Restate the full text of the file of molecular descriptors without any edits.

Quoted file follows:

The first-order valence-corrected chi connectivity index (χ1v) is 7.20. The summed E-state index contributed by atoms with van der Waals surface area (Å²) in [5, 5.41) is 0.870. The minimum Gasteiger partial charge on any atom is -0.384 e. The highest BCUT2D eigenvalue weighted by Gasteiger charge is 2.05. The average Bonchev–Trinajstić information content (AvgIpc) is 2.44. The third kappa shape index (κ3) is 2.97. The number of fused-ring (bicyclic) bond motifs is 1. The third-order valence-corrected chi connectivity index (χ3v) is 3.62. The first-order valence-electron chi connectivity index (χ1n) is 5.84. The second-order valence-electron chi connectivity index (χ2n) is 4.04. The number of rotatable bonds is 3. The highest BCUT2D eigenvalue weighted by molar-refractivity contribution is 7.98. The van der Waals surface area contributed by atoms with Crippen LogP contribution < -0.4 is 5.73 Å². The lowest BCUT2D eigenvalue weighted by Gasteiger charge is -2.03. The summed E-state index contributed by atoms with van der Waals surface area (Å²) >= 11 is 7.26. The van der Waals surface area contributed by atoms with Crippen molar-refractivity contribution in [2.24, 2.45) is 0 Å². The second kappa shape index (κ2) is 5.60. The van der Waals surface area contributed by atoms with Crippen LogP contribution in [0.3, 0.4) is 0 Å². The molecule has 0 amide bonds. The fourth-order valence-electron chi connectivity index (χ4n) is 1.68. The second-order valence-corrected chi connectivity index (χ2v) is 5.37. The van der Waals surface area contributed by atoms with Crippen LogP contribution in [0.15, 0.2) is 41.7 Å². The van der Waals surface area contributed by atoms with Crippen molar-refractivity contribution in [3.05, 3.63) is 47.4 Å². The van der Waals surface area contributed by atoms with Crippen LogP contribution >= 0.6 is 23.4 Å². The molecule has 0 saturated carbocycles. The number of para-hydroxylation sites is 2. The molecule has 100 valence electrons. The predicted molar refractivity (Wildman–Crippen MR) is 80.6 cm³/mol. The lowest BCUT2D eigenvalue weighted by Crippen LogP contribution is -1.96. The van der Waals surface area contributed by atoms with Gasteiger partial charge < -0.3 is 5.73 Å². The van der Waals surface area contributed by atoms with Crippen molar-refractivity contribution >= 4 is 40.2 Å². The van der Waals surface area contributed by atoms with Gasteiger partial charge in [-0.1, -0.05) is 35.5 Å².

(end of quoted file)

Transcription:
The first-order valence-corrected chi connectivity index (χ1v) is 7.20. The summed E-state index contributed by atoms with van der Waals surface area (Å²) in [5, 5.41) is 0.870. The minimum Gasteiger partial charge on any atom is -0.384 e. The highest BCUT2D eigenvalue weighted by Gasteiger charge is 2.05. The average Bonchev–Trinajstić information content (AvgIpc) is 2.44. The third kappa shape index (κ3) is 2.97. The number of fused-ring (bicyclic) bond motifs is 1. The third-order valence-corrected chi connectivity index (χ3v) is 3.62. The first-order valence-electron chi connectivity index (χ1n) is 5.84. The second-order valence-electron chi connectivity index (χ2n) is 4.04. The number of rotatable bonds is 3. The highest BCUT2D eigenvalue weighted by molar-refractivity contribution is 7.98. The van der Waals surface area contributed by atoms with Crippen LogP contribution < -0.4 is 5.73 Å². The lowest BCUT2D eigenvalue weighted by Gasteiger charge is -2.03. The summed E-state index contributed by atoms with van der Waals surface area (Å²) >= 11 is 7.26. The van der Waals surface area contributed by atoms with Crippen molar-refractivity contribution in [2.24, 2.45) is 0 Å². The second kappa shape index (κ2) is 5.60. The van der Waals surface area contributed by atoms with Crippen LogP contribution in [0.3, 0.4) is 0 Å². The molecule has 0 amide bonds. The fourth-order valence-electron chi connectivity index (χ4n) is 1.68. The second-order valence-corrected chi connectivity index (χ2v) is 5.37. The van der Waals surface area contributed by atoms with Crippen LogP contribution in [0.15, 0.2) is 41.7 Å². The van der Waals surface area contributed by atoms with Crippen molar-refractivity contribution in [3.05, 3.63) is 47.4 Å². The van der Waals surface area contributed by atoms with Crippen LogP contribution >= 0.6 is 23.4 Å². The molecule has 0 saturated carbocycles. The number of para-hydroxylation sites is 2. The molecule has 100 valence electrons. The predicted molar refractivity (Wildman–Crippen MR) is 80.6 cm³/mol. The lowest BCUT2D eigenvalue weighted by Crippen LogP contribution is -1.96. The van der Waals surface area contributed by atoms with Gasteiger partial charge < -0.3 is 5.73 Å². The van der Waals surface area contributed by atoms with Crippen molar-refractivity contribution >= 4 is 40.2 Å². The van der Waals surface area contributed by atoms with Gasteiger partial charge in [-0.1, -0.05) is 35.5 Å².